Now that home prices have peaked, reports are coming that the federal government intends to introduce restrictions on its First-Time Homebuyers Incentive (FTHBI) program to cover their exposure.
Introduced in September 2019, the FTHBI was meant to assist new buyers through a shared equity mortgage. The government’s 5% or 10% loan is combined with the buyer’s down payment, depending on whether the purchase is an existing home or a new build. This would decrease the mortgage needed for the purchase and lower their mortgage payment.
The federal government would then have a 5 or 10% stake in the home’s equity and its future gain or loss, which is due to be repaid when the home sells at market value or after 25 years.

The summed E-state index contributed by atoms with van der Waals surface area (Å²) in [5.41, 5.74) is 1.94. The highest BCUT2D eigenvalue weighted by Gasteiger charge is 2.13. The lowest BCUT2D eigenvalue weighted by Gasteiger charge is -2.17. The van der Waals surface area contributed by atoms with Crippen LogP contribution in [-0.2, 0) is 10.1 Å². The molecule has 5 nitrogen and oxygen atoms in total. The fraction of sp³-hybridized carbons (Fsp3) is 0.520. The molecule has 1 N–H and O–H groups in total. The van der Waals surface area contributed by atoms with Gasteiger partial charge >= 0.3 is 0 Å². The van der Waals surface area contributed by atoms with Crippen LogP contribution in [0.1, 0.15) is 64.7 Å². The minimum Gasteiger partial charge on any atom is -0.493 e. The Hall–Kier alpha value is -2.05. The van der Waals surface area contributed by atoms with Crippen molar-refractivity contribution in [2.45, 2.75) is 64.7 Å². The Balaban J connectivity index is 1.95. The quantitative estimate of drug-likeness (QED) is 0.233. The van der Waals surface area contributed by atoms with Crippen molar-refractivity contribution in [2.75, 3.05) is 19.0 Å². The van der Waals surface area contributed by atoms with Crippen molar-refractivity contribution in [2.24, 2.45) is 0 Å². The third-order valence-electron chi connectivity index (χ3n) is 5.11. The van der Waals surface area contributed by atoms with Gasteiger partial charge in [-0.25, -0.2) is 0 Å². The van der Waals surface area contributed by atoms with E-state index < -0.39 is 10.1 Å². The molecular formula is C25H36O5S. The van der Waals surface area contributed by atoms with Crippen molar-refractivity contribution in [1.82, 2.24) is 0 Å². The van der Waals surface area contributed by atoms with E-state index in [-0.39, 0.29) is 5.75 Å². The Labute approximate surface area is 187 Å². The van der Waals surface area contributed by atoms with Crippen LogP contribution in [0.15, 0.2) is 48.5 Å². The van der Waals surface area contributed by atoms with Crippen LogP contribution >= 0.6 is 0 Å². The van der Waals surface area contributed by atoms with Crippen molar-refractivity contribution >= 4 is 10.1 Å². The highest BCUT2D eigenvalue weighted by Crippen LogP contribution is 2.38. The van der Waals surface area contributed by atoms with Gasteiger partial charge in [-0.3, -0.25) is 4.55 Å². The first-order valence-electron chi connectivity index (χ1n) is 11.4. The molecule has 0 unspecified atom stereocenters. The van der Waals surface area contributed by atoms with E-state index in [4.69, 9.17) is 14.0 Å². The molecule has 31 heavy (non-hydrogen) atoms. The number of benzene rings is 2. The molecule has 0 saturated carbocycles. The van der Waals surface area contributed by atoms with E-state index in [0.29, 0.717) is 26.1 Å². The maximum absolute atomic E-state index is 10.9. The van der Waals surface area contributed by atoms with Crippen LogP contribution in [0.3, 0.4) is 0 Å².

What initially appeared as a solid investment by the federal government as home prices increased over the past several years is now becoming a liability as home prices are set to fall.
As a result, the federal government is said to take actions to limit its losses or gains to 8% in either direction, noted the source.
“When the market turns, government moves to limit its downside,” noted the source.
That means the crown corporation Canada Mortgage and Housing (CMHC), which administers the program, will limit its share in the appreciation and depreciation of a property’s value at 8% each year, not compounded.
The move will be applied retroactively for homes increasing in value, while the maximum loss limit will begin June 1st.